Northwest Arkansas Times from Fayetteville, Arkansas on July 5, 1974 · Page 8
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July 5, 1974

Northwest Arkansas Times from Fayetteville, Arkansas · Page 8

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Fayetteville, Arkansas
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Friday, July 5, 1974
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Page 8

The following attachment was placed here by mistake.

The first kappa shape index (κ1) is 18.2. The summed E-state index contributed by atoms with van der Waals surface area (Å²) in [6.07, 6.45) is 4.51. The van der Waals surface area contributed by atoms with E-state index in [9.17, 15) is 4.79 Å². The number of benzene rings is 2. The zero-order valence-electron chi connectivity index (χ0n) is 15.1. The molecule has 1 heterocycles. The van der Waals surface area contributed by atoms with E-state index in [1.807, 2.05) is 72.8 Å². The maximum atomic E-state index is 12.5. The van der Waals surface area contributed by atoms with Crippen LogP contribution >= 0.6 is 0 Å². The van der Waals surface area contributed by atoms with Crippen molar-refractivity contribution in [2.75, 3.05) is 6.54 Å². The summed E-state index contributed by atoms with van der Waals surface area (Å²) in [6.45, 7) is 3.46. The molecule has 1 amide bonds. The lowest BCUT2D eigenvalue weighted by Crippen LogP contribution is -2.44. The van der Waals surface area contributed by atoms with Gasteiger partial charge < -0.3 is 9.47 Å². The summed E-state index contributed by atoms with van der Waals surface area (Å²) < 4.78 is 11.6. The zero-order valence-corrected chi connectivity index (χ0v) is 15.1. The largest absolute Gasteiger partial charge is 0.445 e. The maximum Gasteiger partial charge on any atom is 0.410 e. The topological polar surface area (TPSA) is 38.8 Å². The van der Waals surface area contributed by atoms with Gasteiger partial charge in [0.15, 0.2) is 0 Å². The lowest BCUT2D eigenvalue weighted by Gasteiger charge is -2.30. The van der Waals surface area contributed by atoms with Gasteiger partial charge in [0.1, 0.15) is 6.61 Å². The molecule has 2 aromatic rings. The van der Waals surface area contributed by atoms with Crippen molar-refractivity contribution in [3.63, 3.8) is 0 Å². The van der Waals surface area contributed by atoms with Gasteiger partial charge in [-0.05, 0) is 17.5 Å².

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, · · Northw«'rt Arkansas TIMES, Friday, July 5, 1974 ! PAVITTKVILLI. ARKAN1AI . Fourth Celebrations Include Traditional Fireworks Displays '·'By THE ASSOCIATED PRESS - 1 Fireworks crackled and cannons boomed. Even the sun de- ·Mlghted the patriotic this Fourth ' o f July, tossing in a display of ·^spectacular solar flares. ', But the national taste for ; Fourth of July pyrotechnics i had its grim side too, as lire- 't works-related accidents caused · at least one death and a spate V of injuries. ; The death was in Cook Coun. ty, III., where two 16-year-old » boys put-together a pipe bomb \ for the Fourth using black pow- j der. One died and the other lost an arm. In Concord. N.H., 11 il spectators at a municipal dis- \ play were injured when an er- 3 rant rocket fell in the crowd J but none required hospi- "-" talization. '' The fireworks displays were part of an extravagant pro gram of celebrations that in eluded 'tamer features such as a 1,000-pound pixza in Colum -·. bus, Ohio, an American fla; '. made of ice cream in Bostoi and a visit from Santa to fish ' ermen and their .families ir 1 Bethel. Alaska. Billed as the biggest of tho 1 day was a fireworks display ·'. run by officials of Expo '74 in ., Spokane, Wash. Blazing light: drew pictures in the sky of.thi Apollo 11 moon landing, tin Statue of Liberty, and the Capi tol dome. The show's cost wa: ; put at $70,0(10. · In New York City, anothe major fireworks display wa: · exploded over the city's barbo i after a SO-gun cannon salut was detonated by men clad ii ' historic artillerymen's cos ' tumes. It was tbe first time ii ; about a century that the cit; / , revived its tradition of a . N a tional Salute--one cannon sho ... for each stale. Other major fireworks dis · plays were held in San Fran Cisco, Boston, Washington am Philadelphia. - · Most of the fireworks acci . denis were with those in pri vate hands--still legal- in 1 states. Officials of the U.S. Cor sumer Product Safety Commis sion are planning hearings t seek a nationwide ban on sue private use. A Seattle, Wash., man lost a eye and was riddled with frag .merits when 50 large fire ; crackers exploded in his kitcl Four persons were injured in 'hio--the most seriously a 17- ear-old youth whose right and required surgery when a irecracker exploded. A Milwaukee. Wis., boy was eported in satisfactory concii- ion al a hospital after an ex Iodine firecracker injured his eft eye. And in Grinnell, Iowa, spectators at a display run by ocal auxiliary police and firemen watched a Roman candle omo loose from its mooring and ignite the back of a pickup ruck loaded with about $700 vorth of fireworks. The aux- liaries' chief suffered a heac njury. Police in Knoxville, Tenti. said Robert Murphy Jr. suf ered mouth injuries when a irecracker went off. His motli er told them a man had put the irecracker in her son's moutl vhile she was visiting a neigh or. And in Peru, Ind., 11 childrei and an adult were injured in ; parade accident unrelated t 'ireworks when an unoccupiec car rolled down a hill and plowed into the crowd. Three children suffered broken bones Unemployment Rale Holds WASHINGTON (AP) -- Th. nation's unemployment rat' held steady at 5.2 per cent ii June, maintaining about th same level it has hovered at s far this year, the Labor Depart mcnl reported today. The annual influx of student into the job market drove th unemployment rate up taste than employment, but after ac justment for seasonal var ations the increases balance out. Seasonally adjusted unem ployment stood at 4.8 million up by 46,000 from May. Em ployment rose by 194,000 to "" million persons. The administration had bee braced for a six per cent uneir ployment rate over the f i r ; half of the year as officials a tempted to bring inflation ou of the economy. But the jobles rate has varied no more tha two-tenths of one per cent sine January. Five Break-Ins Thought Related Washington · County deputy h e r i f f s are investigating iporls of five break-Ins on cute 2, Fayettevillo, Wed- csday. . . . _ . The calls came into the sher- f's office between 8 a.m. and p.m.- -Wednesday from five esidcnts of a road just past oole's furniture store on Hwy. west. ' ' Mrs. Randy Lynch reported ruck tires taken from hei arage; Mrs. Bernice Eaton aid ah ice chest, some clothes tic! ta|x?s were missing frorr er car; Mrs. Paul Leavitt saic tape dock and two large peakcrs were taken from her a.' 1 Tools were taken from a ampcr belonging · to Jason lolden and from the home -of llarence Star. . . : Preliminary FBI Probe Halted No Conspiracy Seen In King Slaying WASHINGTON AP) Justice Department investigation has found no conspiracy involved in the slaying of Mrs. Martin Luther King Sr. at her husband's' Atlanta church last Sunday. Deputy Asst. Atty. Ken. K. William O'Connor said in a telephone interview Thursday that Marcus Wayne Chenault, a graduate student from Dayton, Ohio, charged in the killing, evidently acted alone. "On the basis of the analysis done by the FBI at my request, on yesterday (Wednesday) a determination was made by me that the evidence did not support any concept of conspiracy with others," O'Connor said. He said the preliminary FBI Investigation of tho case has been halted. "We naturaly took a look at this," he said in exp i a i n i n g the federal involvement. "Mrs. King was a very important person and it seemed very peculiar." Chenault. 23, is accused of shooting Mrs. King, the 70-year- old mother of slain civil rights leader Martin Luther King Jr., as she. played the qrgan ,at a service in -Ebenezer Baptist Church in Atlanta.'. A church deacon also was killed and a woman parishioner wounded. and that subject Chenault was any group of acting alone and not ·" ·"""""·' -·-"-· - - · · · " O'Connor said the FBI probe determined that "there isn't sociated other than a very small religious organization- in Winchester. Ky. It's a group of four or five people which has no bearing on this case. 1 ' Last Tuesday, the Dayton Journal Herald quoted a friend of Chenault as saying the man belonged to an Ohio organization known as "The Troop" that believed black ministers should be punished because they allegedly have misled their people. Atlanta police said Chenault allegedly had compiled two "death lists" of black leaders, including the Rev. Ralph David Abernathy, head of the -South- Christian cage- civil rights leader Jesse Jackson. All three men had said they believed a conspiracy might be involved, and Williams reiterated Thursday, "Iv certainly don't think this gentleman acted alone. I think there Is an ef T fort to stop the movement, to wipe it out and bring an end to those who openly oppose our present system." ··· Abernathy and Williams have said they were, at the jail when Chenault told them, "You all just keep those reverends in front of your names; the boys will get all of you." Meanwhile, the grieving King family spent much of Thursday 'rams, Including one sent by President Nixon while he was in- Moscow. Mrs. King's funeral was held Wednesday. Sanders Named CHICAGO (AP) -- ' Ralph Sanders of Little Rock was named second vice president Thursday of the National Federation of the Blind at the an- niial NFB convention. '·Sanders is in public relations in Little Rock and formerly worked for the late Gov. Winlh- rop Rockefeller. Kenneth Jerrigan of DCS Moins, Iowa was chosen by ac- 50,000- - .^-v-v^-v totuiKounlfy-shop ·the nicest shop hi town" j Dear to the heart of all ·fashionables! T C's CLEARANCE Slacks . . . Shorts . . . Tops . · , Dresses . . . Accessories , . . from such famous makers as Villager, Jr. House, Vivo, Thermo Jac and others . . . drastically reduced! Don't miss if . . . See how rewarding a day can be ... come shop with us! 1H West Center ... Downtown Fayetteville Entire Stock of Spring and-Summer LADIES SHOES Reg. $12.99 to $25 BUY ONE PAIR AT REGULAR PRICE GET 1 PAIR FOR HURRY WHILE BEST SELECTION LAST! SPRING SUMMER HANDBAGS NOW -i PRICE CHILDREN'S SHOES Spring Summer Styles DRASTICALLY REDUCED! OVER 200 PAIR MEN'S SHOES Rsg. $16 to $20 . . Reg. $21 to $27 . . Reg. $28 to $32 . . NO EXCHANGES NOW '11.65 NOW 18.45 NOW '22.33 * NO REFUNDS sole Hush Puppies Tree Evelyn Hills Fayetttvilfa Hushpuppies Sandals White,- Navy - Red - Multi Combinations A very special group of famous Hushpuppies* sandals reduced for summer Sale savings. This does not include our entire stock but there Is a good variety of styles, sizes and colors. Crinkle patents!or smooth leathers. Be early for best selection. Women's Shoes--DILLARD'S--First Floor Orig. $18 ii 90 Regrets: No Mail or PJione Orders Open Monday Through Saturday Until 9